The County of Humboldt announced today that five computer terminals used by the public in an office on the fifth floor of the county courthouse were misconfigured by a third-party software provider, potentially allowing access to limited confidential information.
On April 4, 2016, the county learned that individuals accessing parcel information in the fifth floor office may have been able to access certain information typically accessible only to county staff. Upon learning this, the county immediately launched an internal investigation and worked with its third-party software provider who maintains the software used on the terminals. The investigation determined that when the county upgraded its property assessment software last year, five computer terminals on the fifth floor of the county courthouse were misconfigured by a third-party software provider to allow access to additional non-public information.
Individuals who viewed parcel information from one of the misconfigured computer terminals may have been able to access confidential information, including the parcel owner’s name and Social Security number. However, access to these computers is monitored by staff and, to date, the county has no evidence that any information has been used improperly or even accessed as a result of this incident. Moreover, the affected computers are not permitted to access the internet and the USB ports are disabled, further limiting the ability for someone to download or email information externally. Still, as precaution, we are posting a website notification with more information. The website notice includes a number to call if an individual believes they may be affected by this incident or if they have any questions.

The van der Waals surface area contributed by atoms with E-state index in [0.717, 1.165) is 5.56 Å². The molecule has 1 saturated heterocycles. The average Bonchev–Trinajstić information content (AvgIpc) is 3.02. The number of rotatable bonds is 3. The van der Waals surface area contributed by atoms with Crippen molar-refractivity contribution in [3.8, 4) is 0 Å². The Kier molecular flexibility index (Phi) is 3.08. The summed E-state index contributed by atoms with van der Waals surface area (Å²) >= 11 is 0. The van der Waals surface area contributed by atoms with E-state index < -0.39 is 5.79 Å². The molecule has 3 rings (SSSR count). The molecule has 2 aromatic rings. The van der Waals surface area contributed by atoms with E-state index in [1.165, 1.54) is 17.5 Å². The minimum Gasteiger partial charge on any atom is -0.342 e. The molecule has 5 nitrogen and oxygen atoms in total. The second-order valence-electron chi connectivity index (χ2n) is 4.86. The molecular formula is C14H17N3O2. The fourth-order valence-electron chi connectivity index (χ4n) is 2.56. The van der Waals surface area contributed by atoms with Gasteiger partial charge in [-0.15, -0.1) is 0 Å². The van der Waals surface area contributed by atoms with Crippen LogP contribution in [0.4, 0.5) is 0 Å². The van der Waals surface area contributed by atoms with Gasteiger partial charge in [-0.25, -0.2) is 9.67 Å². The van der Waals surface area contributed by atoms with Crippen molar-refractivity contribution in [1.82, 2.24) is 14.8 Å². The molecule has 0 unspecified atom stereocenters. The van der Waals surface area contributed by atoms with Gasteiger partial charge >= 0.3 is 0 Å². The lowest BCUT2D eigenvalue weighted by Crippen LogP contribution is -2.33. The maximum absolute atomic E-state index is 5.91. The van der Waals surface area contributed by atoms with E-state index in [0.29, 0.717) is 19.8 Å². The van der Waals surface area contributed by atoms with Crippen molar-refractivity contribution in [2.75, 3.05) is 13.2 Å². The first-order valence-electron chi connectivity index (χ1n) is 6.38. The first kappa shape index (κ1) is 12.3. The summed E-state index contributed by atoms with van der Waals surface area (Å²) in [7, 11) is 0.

“Even though there was probably pretty limited exposure here, we take these issues very seriously because we’re dealing with people and their personal information,” said Rex Bohn, First District Supervisor. “Regardless of how few computers could access the information or how likely it was that people even noticed it, the bottom line is this information needs to be protected. That’s our top priority.”
To help prevent a similar incident from reoccurring, we have already taken steps to enhance the security of our public terminals and correct the misconfiguration by our third-party provider. Going forward, we are running checks of our existing publicly accessible software and instituting additional measures to ensure security concerns are addressed on any new or upgraded programs.